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Giving Thanks

Thanksgiving. I have so much to be thankful for. It takes effort to remember that today while cramps pulse through my body, a constant physical reminder this day of what I don’t have.

I am trying to praise. To praise the God who is outside of time, the God who sees the whole story, the God who knows where we are going and how we will serve him. The God who satisfies the longing soul.

And part of me wants to beg and plead for immediate answer to our prayers, to complain about the road we’re on, to demand that if he loved me, he would do what I want him to do.

What a petulant child. Who am I to question the God whose plan is perfect and whose ways are not my ways?

I do not know the why. I do not have the answers. But my God surely does. And he promises that all things work for the good of those who love him, who have been called according to his purpose (Romans 8:28).

So today, while I am thinking about Thanksgiving and feeling the physical pain and the emotional heartache of what I don’t have, today I am thankful. I am thankful for infertility.

Not because I feel like it has made me better in any way.

Not because I would ever have chosen this for myself.

Not because I can even fathom how this could possibly be for good.

I am thankful for infertility because I choose to believe what God has said. I believe this is for my good. I am thankful because it is God’s best for me. Because God is using it for good and for his glory, albeit in some way I cannot now understand.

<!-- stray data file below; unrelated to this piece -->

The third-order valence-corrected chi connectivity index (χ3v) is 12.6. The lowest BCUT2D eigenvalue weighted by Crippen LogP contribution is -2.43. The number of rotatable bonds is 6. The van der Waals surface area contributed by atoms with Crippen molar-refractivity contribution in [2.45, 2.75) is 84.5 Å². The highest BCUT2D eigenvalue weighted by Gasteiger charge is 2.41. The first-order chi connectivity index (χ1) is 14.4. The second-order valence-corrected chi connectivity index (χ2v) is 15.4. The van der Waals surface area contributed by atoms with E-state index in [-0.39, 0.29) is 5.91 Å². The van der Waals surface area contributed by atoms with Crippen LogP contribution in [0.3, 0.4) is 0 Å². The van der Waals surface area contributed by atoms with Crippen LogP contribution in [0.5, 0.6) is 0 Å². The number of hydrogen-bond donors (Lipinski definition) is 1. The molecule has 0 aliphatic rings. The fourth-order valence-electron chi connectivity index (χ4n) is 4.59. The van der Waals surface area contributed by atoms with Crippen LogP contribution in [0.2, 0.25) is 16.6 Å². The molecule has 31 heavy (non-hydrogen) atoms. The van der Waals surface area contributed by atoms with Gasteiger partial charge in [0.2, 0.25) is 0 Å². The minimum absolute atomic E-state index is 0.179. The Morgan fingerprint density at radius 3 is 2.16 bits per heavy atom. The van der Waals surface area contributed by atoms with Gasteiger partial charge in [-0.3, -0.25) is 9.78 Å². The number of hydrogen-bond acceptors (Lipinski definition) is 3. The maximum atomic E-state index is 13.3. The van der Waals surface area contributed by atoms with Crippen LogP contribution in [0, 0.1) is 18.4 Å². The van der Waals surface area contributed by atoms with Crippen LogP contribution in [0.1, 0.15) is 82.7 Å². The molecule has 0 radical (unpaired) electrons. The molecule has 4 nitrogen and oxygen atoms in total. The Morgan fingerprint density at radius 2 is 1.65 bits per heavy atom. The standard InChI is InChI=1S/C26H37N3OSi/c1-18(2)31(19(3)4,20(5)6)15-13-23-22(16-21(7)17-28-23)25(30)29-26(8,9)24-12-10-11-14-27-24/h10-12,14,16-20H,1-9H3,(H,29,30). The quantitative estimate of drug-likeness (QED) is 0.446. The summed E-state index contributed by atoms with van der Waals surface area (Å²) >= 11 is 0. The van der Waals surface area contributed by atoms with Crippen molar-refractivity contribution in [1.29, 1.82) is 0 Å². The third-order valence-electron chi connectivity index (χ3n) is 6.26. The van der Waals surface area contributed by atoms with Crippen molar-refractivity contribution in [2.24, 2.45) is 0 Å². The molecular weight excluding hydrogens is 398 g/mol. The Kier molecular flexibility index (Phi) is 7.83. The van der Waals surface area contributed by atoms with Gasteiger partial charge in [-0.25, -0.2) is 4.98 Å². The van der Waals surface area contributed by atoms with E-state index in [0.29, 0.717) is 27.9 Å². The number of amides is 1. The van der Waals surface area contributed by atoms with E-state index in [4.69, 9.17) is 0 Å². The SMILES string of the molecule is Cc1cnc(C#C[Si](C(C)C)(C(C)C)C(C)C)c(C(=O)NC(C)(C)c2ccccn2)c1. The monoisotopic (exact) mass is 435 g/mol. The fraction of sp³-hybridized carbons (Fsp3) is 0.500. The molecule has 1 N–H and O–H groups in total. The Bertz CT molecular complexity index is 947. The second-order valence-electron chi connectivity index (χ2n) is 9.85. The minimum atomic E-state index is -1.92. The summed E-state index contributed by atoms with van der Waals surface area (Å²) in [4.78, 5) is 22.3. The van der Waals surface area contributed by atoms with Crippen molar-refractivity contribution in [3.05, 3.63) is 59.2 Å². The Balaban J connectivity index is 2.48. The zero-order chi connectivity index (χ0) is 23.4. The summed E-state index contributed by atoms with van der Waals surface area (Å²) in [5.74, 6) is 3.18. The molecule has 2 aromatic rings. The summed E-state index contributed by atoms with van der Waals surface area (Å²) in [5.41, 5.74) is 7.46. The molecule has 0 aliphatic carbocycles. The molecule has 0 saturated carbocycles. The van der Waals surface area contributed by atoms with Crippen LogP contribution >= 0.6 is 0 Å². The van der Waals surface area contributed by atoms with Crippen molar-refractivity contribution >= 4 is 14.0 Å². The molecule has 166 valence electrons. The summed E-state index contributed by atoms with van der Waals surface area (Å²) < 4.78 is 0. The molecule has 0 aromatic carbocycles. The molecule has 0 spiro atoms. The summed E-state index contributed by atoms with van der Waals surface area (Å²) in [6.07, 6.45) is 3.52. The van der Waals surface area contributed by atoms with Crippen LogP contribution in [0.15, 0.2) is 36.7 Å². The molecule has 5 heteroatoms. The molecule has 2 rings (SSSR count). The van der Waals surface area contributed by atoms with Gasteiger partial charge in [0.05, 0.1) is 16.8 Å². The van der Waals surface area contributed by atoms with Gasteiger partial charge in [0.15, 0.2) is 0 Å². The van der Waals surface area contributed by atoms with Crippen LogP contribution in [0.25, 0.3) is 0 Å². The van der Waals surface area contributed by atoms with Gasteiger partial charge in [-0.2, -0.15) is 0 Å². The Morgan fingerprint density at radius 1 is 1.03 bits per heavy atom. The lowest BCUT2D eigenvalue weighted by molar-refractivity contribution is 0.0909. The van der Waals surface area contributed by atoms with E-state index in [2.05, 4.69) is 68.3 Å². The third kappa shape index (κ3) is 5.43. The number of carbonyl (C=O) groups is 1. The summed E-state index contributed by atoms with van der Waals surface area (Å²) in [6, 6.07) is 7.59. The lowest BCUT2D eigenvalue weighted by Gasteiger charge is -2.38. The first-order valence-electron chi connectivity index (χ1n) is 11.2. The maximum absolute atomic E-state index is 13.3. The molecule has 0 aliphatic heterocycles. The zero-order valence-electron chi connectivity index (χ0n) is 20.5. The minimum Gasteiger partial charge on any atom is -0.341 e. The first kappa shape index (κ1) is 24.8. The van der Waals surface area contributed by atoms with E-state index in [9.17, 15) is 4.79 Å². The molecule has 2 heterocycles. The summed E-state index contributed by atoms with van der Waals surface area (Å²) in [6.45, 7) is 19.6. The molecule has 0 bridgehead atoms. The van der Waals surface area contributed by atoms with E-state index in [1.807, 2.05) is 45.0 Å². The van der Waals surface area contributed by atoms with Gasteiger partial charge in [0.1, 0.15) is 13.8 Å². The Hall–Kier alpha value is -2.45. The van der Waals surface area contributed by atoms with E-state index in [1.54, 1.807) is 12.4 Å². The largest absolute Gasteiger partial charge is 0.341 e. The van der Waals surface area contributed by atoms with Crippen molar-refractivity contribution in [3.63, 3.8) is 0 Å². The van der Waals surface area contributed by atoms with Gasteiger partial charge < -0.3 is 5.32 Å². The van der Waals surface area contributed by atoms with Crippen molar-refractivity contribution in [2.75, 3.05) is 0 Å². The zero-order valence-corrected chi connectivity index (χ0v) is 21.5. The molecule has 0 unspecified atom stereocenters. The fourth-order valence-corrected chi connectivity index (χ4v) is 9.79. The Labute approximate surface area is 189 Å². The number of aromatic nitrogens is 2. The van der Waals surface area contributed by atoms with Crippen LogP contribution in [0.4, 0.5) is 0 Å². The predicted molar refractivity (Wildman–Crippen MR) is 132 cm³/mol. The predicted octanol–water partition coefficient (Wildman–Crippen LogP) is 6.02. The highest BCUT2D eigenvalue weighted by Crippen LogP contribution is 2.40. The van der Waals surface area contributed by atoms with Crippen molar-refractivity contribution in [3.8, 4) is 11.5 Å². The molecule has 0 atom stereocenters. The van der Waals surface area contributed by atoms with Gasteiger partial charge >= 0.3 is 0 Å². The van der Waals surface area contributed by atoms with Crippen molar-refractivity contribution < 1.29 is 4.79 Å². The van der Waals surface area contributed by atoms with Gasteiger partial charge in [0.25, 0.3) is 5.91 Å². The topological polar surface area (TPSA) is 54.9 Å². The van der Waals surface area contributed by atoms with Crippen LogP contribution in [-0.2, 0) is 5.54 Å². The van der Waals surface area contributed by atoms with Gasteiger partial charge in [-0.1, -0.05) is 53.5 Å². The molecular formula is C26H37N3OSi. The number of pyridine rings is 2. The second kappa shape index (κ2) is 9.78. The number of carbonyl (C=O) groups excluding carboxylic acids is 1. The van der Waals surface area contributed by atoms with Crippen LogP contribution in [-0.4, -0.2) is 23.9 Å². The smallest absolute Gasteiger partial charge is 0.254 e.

Thanks be to the God who sees, the God who provides, the God who heals. Thanks be to God.


He Satisfies the Longing Soul

I’ve been in a good place lately. We’re still infertile (as far as we know), but I’m either really in denial or beginning to come to terms with things. I guess we’ll find out which when a. I have my next breakdown, b. we start fertility treatments full force in the new year, or c. I find myself peeing on a stick if my period is late. (NOTE: both a. and c. would indicate denial; b. could really go either way.)

At any rate, I figure I should be thankful for the peace I have and not squander it. I’m glad I’ve been able to spend many of the past few days thinking about and doing things that are not related to infertility. I know some of what I say (especially “if we have kids,” instead of when) and some of what I do (like mentally preparing myself for dealing with baby stuff) is done through a filter of infertility, but it hasn’t been as all-consuming or tragic as it was a few months ago.

I also feel like going through infertility and the questions and pain it raises has helped me dig deeper in my faith. I’ve been communicating with God on a deeper level, in large part because I’ve been able to be honest with him and I’ve had something deep and meaningful to be honest about. 

A few days ago, I came across Psalm 107: 8-9:

Let them thank the Lord for his steadfast love,
for his wondrous works to the children of man!
For he satisfies the longing soul,
and the hungry soul he fills with good things.

My soul has been longing. For children. But I think that longing has been misplaced. I should be longing for God and trusting him that what we are going through is for our good and for his glory. That what he wills is better than what I will. And that his ways are not my ways.

At my Bible study the other day a woman talked about how we need to lay our wills on God’s altar with cheerfulness and thanksgiving; we should gladly take on the will of God, believing it to be better for us than our own desires.


I have been struggling to do this, but I am trying. And I think it’s in the trying to obey–even when I fail–that I am blessed with peace.

Thanks be to God, the God who satisfies the longing soul.